Here’s an update of a post I wrote last year about self-love for Valentine’s day…
Whether you are happily loved up this Valentine’s day, happily single or actively searching, one things for sure, unless you love yourself it’s going to be more difficult to have a healthy happy relationship with someone else. This may sound a little cosmic but I’d urge you to ask yourself how intact your self-esteem is?
Our children are constantly bombarded with messages of needing to look more ‘cool’, and look up to size zero models. When there’s an increase of self-harming in teenagers, and increasing depression, anxiety and suicide rates – surely our self-loathing has gone too far? I’m not suggesting that we all become vain and arrogant and ‘worship’ ourselves, but we could practice gratitude, a spirit of thankfulness, and recognise that we aren’t born with a lack of self-love. How many babies and young children berate themselves? None! They are immensely pleased with themselves. Low self-esteem is a learned trait, but we can ‘unlearn’ it and if we want to really experience love, it’s essential to practice self-love, or perhaps it would be better to see it as ‘self-care’.
Angela Bradshaw is the author of ‘Be in Balance’ and she says ‘When you practise being kind to yourself as a default ‘attitude’ to life, you can then be happier too – not overburdened or overwhelmed because you are being responsible to yourself first!’
You may have seen the rather odd phenomenon across blogs and documented in the women’s pages of daily newspapers about ‘Mirror fasting’. It’s a new craze started by a blogger who was concerned she was obsessed with her own appearance. But I’d like to encourage everyone to look in the mirror more often – but not in the name of vanity, to worry about your wrinkles, commiserate about greying hairs, or pull faces to tighten your jaw, indeed I think we should be looking in the mirror in order to be appreciative, to show love to ourselves as we really are.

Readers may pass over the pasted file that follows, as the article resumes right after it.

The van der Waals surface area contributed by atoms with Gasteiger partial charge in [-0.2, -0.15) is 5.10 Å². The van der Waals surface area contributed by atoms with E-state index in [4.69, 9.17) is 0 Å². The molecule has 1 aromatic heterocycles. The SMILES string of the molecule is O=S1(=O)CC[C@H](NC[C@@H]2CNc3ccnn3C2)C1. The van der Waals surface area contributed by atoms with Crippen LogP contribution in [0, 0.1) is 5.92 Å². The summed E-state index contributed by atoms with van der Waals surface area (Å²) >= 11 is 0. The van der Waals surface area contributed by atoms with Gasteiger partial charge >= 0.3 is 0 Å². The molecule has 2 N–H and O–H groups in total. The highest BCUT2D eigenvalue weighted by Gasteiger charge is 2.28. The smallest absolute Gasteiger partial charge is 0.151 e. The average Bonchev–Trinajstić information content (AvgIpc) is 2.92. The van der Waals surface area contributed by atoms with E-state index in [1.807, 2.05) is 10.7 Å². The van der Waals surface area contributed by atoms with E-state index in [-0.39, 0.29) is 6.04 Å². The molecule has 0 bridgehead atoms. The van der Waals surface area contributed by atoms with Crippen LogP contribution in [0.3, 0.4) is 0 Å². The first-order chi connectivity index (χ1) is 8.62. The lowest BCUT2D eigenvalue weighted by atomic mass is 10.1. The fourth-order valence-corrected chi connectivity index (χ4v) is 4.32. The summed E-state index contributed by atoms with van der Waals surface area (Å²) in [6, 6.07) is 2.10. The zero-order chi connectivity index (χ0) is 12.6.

Louise Hay, dubbed ‘The Queen of New Age’ by the New York Times, after writing ‘You Can Heal Your Life’ in 1984, (it’s sold over 35 million copies), owns the extremely successful international publishing company Hay House and is a strong advocate of self-love. Louise believes in affirmations and is a great advocate of what she calls ‘Mirror work’ – looking in the mirror several times a day and saying ‘I love you…..(and add your name). Just try it a few times (in private is fine) and you’ll realise how tricky it can feel. Most of us are so conditioned from an early age to be self-critical, and have low self-esteem because we feel we don’t look ‘attractive’ enough or we’re not in some way ‘good’ enough.
Hay House author David Hamilton has written books on kindness including the excellent book ‘The Five Side Effects of Kindness’, and he looked at the science of how the mind affects the body in his book ‘I Heart Me’. David says…
‘It’s so hard for most people (to love themselves) for two reasons. One is that they don’t know what self-love actually means, which makes it difficult knowing what to aim for, and two, that a lack of self-love is deep-rooted; mostly it’s a consequence of learning and experiences in the first 6 or 7 years of life.
One simple trick, that doesn’t require any effort like thinking positively, is to notice your body language. Your muscles always betray how you feel about yourself as you go about your day. So, at least 2 or 3 times a day, simply notice how you’re sitting, standing, walking, or interacting. Then shift your body language to something that says you feel good about yourself. If you do this consistently, you will start to shape your brain wiring for a more healthy sense of self-love.’